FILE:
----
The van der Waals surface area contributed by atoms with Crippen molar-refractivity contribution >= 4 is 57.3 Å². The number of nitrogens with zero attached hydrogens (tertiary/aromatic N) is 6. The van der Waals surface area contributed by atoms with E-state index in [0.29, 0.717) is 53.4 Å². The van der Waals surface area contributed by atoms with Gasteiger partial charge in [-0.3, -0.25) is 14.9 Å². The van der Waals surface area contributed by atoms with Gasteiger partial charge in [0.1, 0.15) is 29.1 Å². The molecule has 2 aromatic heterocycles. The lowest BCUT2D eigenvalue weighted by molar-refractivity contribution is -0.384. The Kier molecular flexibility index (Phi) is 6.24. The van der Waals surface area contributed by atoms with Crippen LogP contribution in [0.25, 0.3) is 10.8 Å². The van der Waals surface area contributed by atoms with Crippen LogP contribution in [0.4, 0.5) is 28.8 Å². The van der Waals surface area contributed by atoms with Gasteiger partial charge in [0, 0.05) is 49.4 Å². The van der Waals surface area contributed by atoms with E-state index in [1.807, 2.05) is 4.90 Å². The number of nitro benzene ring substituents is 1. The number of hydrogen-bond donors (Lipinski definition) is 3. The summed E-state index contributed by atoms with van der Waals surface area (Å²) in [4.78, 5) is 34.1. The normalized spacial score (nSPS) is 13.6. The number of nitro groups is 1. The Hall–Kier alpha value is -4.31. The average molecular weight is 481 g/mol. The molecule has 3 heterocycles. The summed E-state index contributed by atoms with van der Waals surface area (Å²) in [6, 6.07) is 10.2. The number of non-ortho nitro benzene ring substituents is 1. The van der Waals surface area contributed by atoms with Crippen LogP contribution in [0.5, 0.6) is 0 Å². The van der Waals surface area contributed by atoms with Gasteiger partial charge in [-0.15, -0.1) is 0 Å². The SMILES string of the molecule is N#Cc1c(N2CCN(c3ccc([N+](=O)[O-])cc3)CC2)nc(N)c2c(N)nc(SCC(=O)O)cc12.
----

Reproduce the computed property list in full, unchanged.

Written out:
The van der Waals surface area contributed by atoms with Crippen molar-refractivity contribution >= 4 is 57.3 Å². The number of nitrogens with zero attached hydrogens (tertiary/aromatic N) is 6. The van der Waals surface area contributed by atoms with E-state index in [0.29, 0.717) is 53.4 Å². The van der Waals surface area contributed by atoms with Gasteiger partial charge in [-0.3, -0.25) is 14.9 Å². The van der Waals surface area contributed by atoms with Gasteiger partial charge in [0.1, 0.15) is 29.1 Å². The molecule has 2 aromatic heterocycles. The lowest BCUT2D eigenvalue weighted by molar-refractivity contribution is -0.384. The Kier molecular flexibility index (Phi) is 6.24. The van der Waals surface area contributed by atoms with Crippen LogP contribution in [0.25, 0.3) is 10.8 Å². The van der Waals surface area contributed by atoms with Crippen LogP contribution in [0.4, 0.5) is 28.8 Å². The van der Waals surface area contributed by atoms with Gasteiger partial charge in [0, 0.05) is 49.4 Å². The van der Waals surface area contributed by atoms with E-state index in [1.807, 2.05) is 4.90 Å². The number of nitro benzene ring substituents is 1. The number of hydrogen-bond donors (Lipinski definition) is 3. The summed E-state index contributed by atoms with van der Waals surface area (Å²) in [4.78, 5) is 34.1. The normalized spacial score (nSPS) is 13.6. The number of nitro groups is 1. The Hall–Kier alpha value is -4.31. The average molecular weight is 481 g/mol. The molecule has 3 heterocycles. The summed E-state index contributed by atoms with van der Waals surface area (Å²) in [6, 6.07) is 10.2. The number of non-ortho nitro benzene ring substituents is 1. The van der Waals surface area contributed by atoms with Crippen LogP contribution in [0.5, 0.6) is 0 Å². The van der Waals surface area contributed by atoms with Gasteiger partial charge in [-0.15, -0.1) is 0 Å². The SMILES string of the molecule is N#Cc1c(N2CCN(c3ccc([N+](=O)[O-])cc3)CC2)nc(N)c2c(N)nc(SCC(=O)O)cc12.